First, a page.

“And the Lord’s day Plato prophetically speaks of in the tenth book of the Republic, in these words: And when seven days have passed to each of them in the meadow, on the eighth they are to set out and arrive in four days. By the meadow is to be understood the fixed sphere, as being a mild and genial spot, and the locality of the pious; and by the seven days each motion of the seven planets, and the whole practical art which speeds to the end of rest. But after the wandering orbs the journey leads to heaven, that is, to the eighth motion and day….” (Stromata, Chapter 5, 14).
It is hard to imagine how a pagan philosopher like Plato could be used as a source used to justify Christian practice. Why might Clement do such a thing? In this time period, the Old Testament was being devalued as the sole background source for the New Testament. As this development occurred, these Gnostic writers had to find some other source that they could claim as a derivative of Christian practice. For some writers such as Clement, philosophy filled the gap.
The theology of Clement was sometimes confusing and not always consistent. Among his other questionable statements, he said that philosophy was given to lead the Greeks towards righteousness (ibid, 1:5). He also stated that the sun was created as an object of worship (ibid, 6:14, 7:7). In another place, he claimed that the true Gnostic does not honor specific days. We have an excerpt from him below:
“Now we are commanded to reverence and to honour the same one, being persuaded that He is Word, Saviour, and Leader, and by Him, the Father, not on special days, as some others, but doing this continually in our whole life, and in every way…Whence not in a specified place, or selected temple, or at certain festivals and on appointed days, but during his whole life, the Gnostic in every place, even if he be alone by himself, and wherever he has any of those who have exercised the like faith, honours God, that is, acknowledges his gratitude for the knowledge of the way to live” (Stromata, 7, 7).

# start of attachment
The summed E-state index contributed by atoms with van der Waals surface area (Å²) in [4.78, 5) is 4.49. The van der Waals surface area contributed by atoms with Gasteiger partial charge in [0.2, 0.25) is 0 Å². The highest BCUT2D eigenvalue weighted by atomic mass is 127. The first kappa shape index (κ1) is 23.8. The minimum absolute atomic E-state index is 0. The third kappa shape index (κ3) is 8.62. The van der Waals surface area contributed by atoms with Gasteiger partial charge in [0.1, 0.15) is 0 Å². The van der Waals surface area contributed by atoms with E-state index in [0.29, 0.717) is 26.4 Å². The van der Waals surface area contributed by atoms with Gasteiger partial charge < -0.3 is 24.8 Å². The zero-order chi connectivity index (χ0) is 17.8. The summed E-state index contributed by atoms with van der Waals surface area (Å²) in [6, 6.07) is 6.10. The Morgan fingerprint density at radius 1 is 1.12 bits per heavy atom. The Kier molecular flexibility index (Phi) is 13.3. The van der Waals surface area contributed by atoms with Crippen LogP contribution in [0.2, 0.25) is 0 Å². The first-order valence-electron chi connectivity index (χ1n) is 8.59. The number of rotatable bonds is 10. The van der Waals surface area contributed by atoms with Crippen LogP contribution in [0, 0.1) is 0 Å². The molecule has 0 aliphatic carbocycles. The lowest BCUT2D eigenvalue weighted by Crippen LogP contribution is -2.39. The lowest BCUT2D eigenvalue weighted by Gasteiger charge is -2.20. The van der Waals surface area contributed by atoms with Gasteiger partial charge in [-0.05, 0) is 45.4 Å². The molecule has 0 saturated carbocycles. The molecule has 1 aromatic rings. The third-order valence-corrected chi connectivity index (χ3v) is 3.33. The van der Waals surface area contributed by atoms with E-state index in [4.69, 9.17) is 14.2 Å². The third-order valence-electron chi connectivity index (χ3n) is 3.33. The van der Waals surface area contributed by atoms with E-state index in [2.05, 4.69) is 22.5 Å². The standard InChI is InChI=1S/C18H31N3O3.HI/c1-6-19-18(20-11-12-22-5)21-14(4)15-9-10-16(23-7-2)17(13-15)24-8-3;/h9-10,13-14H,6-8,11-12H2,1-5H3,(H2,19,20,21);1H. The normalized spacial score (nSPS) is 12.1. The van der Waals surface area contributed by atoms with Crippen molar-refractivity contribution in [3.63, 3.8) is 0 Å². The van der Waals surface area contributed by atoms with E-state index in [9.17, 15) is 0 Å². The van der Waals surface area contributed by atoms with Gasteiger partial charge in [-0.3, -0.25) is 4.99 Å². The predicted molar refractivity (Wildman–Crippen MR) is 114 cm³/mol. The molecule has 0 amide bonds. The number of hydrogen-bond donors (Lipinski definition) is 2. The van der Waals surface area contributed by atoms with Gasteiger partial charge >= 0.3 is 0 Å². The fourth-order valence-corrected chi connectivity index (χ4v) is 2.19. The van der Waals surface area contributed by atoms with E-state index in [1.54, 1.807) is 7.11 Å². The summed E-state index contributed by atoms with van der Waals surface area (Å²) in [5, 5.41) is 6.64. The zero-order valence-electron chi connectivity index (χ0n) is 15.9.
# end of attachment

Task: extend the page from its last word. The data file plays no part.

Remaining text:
One of the students that followed Clement, Origen, would continue this kind of reasoning and popularize it even more. He lived from 185-253 AD. We have an excerpt from him below:
“If it be objected to us on this subject that we ourselves are accustomed to observe certain days, as for example the Lord’s day, the Preparation, the Passover, or Pentecost, I have to answer, that to the perfect Christian, who is ever in his thoughts, words, and deeds serving his natural Lord, God the Word, all his days are the Lord’s, and he is always keeping the Lord’s day. He also who is unceasingly preparing himself for the true life, and abstaining from the pleasures of this life which lead astray so many — who is not indulging the lust of the flesh, but keeping under his body, and bringing it into subjection,— such a one is always keeping Preparation-day” (Origien, Against Celsus, 8:22)